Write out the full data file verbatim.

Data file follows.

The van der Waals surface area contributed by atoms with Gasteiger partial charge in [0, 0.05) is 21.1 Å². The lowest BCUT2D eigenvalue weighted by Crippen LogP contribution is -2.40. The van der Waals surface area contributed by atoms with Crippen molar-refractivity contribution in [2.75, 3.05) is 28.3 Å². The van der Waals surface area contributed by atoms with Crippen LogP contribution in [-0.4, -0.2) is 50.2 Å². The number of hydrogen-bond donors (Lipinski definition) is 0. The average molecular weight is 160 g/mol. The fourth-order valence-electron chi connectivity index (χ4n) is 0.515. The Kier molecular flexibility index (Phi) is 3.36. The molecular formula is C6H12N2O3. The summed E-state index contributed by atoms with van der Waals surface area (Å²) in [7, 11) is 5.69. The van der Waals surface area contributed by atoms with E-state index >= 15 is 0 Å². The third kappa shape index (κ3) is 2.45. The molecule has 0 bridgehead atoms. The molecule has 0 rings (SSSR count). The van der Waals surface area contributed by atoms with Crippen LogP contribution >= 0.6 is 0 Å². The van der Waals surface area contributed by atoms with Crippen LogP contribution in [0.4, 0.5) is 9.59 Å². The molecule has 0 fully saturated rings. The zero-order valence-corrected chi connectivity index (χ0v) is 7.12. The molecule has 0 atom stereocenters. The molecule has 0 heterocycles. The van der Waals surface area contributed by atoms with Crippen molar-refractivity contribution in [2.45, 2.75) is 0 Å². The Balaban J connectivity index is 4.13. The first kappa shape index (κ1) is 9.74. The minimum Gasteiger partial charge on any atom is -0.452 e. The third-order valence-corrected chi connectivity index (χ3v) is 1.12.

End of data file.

The van der Waals surface area contributed by atoms with Gasteiger partial charge in [0, 0.05) is 21.1 Å². The lowest BCUT2D eigenvalue weighted by Crippen LogP contribution is -2.40. The van der Waals surface area contributed by atoms with Crippen molar-refractivity contribution in [2.75, 3.05) is 28.3 Å². The van der Waals surface area contributed by atoms with Crippen LogP contribution in [-0.4, -0.2) is 50.2 Å². The number of hydrogen-bond donors (Lipinski definition) is 0. The average molecular weight is 160 g/mol. The fourth-order valence-electron chi connectivity index (χ4n) is 0.515. The Kier molecular flexibility index (Phi) is 3.36. The molecular formula is C6H12N2O3. The summed E-state index contributed by atoms with van der Waals surface area (Å²) in [7, 11) is 5.69. The van der Waals surface area contributed by atoms with E-state index >= 15 is 0 Å². The third kappa shape index (κ3) is 2.45. The molecule has 0 bridgehead atoms. The molecule has 0 rings (SSSR count). The van der Waals surface area contributed by atoms with Crippen LogP contribution >= 0.6 is 0 Å². The van der Waals surface area contributed by atoms with Crippen LogP contribution in [0.4, 0.5) is 9.59 Å². The molecule has 0 fully saturated rings. The zero-order valence-corrected chi connectivity index (χ0v) is 7.12. The molecule has 0 atom stereocenters. The molecule has 0 heterocycles. The van der Waals surface area contributed by atoms with Crippen molar-refractivity contribution in [2.45, 2.75) is 0 Å². The Balaban J connectivity index is 4.13. The first kappa shape index (κ1) is 9.74. The minimum Gasteiger partial charge on any atom is -0.452 e. The third-order valence-corrected chi connectivity index (χ3v) is 1.12.